A Nostalgic Post

Remember when I took a poetry class to challenge myself since I’m not so great at writing poems? Well, I was cleaning out my USB stick the other day and happened upon a folder with some old assignments. I felt both pride and embarrassment upon reading through them. Here are two of my favorites:

 


 

A Cat and His Dog 

(Inspired by my pets)

The dog thinks she’s the alpha of the house.

The dog is wrong.

She watches cars and people pass through the window,

Barking at anyone and anything.

Unless they come through the door.

Then they’re friends.

The dog thinks I enjoy playing with her.

The dog is wrong.

When Mom and Dad can’t toss the ball for her

She charges and snaps and barks at me.

The dog is often very sorry for this.

I make her cry and retreat every time.

The dog thinks she’s Mom and Dad’s favorite.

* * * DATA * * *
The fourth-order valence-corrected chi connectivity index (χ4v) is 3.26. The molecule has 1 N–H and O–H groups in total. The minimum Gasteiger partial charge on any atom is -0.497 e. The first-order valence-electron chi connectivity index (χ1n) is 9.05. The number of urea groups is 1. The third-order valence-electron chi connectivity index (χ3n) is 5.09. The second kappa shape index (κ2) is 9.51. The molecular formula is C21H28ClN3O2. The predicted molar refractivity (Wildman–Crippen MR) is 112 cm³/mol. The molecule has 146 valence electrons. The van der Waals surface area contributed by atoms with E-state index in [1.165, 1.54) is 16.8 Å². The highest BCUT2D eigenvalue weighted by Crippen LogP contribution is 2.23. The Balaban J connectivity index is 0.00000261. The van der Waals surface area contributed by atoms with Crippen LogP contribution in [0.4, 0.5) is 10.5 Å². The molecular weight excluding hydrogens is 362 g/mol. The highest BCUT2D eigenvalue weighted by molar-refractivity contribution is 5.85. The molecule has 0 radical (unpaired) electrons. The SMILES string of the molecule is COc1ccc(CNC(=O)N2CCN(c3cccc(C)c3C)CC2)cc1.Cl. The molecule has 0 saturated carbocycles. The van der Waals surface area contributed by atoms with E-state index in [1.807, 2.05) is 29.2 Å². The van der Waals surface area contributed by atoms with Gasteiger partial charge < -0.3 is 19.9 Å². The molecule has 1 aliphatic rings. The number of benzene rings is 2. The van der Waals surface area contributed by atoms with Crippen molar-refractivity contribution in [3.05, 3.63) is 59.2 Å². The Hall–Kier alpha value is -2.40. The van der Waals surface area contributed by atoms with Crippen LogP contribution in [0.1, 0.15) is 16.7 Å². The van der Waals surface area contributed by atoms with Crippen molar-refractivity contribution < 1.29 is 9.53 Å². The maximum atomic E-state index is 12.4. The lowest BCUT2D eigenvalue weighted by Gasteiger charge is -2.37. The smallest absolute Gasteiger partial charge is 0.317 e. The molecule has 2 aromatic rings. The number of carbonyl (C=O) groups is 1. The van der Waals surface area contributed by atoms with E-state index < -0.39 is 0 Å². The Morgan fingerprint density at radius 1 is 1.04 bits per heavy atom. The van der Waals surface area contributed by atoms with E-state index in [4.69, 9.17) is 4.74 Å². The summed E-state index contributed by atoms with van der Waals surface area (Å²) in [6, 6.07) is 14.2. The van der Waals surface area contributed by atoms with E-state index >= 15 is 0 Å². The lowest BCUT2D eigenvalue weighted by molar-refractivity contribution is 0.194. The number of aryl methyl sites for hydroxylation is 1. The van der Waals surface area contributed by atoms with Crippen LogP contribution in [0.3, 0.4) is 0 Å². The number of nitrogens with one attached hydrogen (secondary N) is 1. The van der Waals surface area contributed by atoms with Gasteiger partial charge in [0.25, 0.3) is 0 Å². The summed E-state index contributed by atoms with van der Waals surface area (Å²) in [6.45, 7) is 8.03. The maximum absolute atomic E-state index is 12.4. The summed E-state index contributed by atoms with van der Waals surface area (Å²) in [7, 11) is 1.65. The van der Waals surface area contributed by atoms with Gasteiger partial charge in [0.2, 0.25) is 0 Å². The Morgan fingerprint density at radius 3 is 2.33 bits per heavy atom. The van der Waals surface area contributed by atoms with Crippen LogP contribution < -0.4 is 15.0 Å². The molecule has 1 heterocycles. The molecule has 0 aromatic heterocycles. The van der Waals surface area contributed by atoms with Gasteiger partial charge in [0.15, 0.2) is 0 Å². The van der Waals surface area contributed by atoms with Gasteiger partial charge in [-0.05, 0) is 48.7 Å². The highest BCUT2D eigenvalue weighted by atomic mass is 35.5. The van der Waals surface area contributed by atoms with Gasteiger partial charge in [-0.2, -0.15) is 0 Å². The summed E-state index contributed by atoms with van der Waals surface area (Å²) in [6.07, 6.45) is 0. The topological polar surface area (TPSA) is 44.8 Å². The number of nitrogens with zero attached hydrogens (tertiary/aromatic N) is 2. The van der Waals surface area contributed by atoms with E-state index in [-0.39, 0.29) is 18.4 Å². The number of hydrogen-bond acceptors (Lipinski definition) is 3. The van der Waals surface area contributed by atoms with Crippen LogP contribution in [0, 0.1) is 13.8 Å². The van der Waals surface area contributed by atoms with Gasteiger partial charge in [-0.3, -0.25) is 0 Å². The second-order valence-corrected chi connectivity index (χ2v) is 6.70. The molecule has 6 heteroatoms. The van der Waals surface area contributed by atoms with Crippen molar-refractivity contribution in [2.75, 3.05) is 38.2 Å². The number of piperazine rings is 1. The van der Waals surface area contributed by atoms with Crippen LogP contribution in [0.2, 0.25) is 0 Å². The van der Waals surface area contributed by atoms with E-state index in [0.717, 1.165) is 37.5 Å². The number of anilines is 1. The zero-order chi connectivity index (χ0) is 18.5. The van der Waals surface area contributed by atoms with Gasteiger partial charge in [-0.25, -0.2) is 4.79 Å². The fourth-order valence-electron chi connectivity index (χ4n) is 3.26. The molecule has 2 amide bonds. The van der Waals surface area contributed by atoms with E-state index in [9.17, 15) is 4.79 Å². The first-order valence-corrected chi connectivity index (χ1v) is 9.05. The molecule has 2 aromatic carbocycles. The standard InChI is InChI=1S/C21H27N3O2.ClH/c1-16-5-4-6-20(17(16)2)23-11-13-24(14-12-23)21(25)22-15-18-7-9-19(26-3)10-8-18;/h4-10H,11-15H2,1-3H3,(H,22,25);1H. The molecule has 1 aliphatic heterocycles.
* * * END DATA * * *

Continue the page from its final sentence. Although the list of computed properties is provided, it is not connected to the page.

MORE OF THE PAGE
The dog is wrong.

She gets treats and belly rubs and sleeps at Dad’s feet.

I get to sleep on the couch.

Mom doesn’t let the dog sleep on the couch.

Enough said.

The dog thinks we’re friends.

The dog is wrong.

Sure, we share the water bowl sometimes.

When I sneak out through the dog door,

We eat grass together and watch the birds.

And when I’m full and the dog asks very nicely,

I let her finish my milk…

I suppose the dog isn’t always wrong.

 


 

My Salted Pine

(Inspired by my grandfather’s ranch)

Freshly tilled earth squishes between my toes

Releasing memories of water, fertilizer, vegetation

My grandfather works hard to nurture his fields

They reward him with good produce every season

Sunshine weaves through the leaves to meet the top of my head

Bringing memories of summer, play, blackberries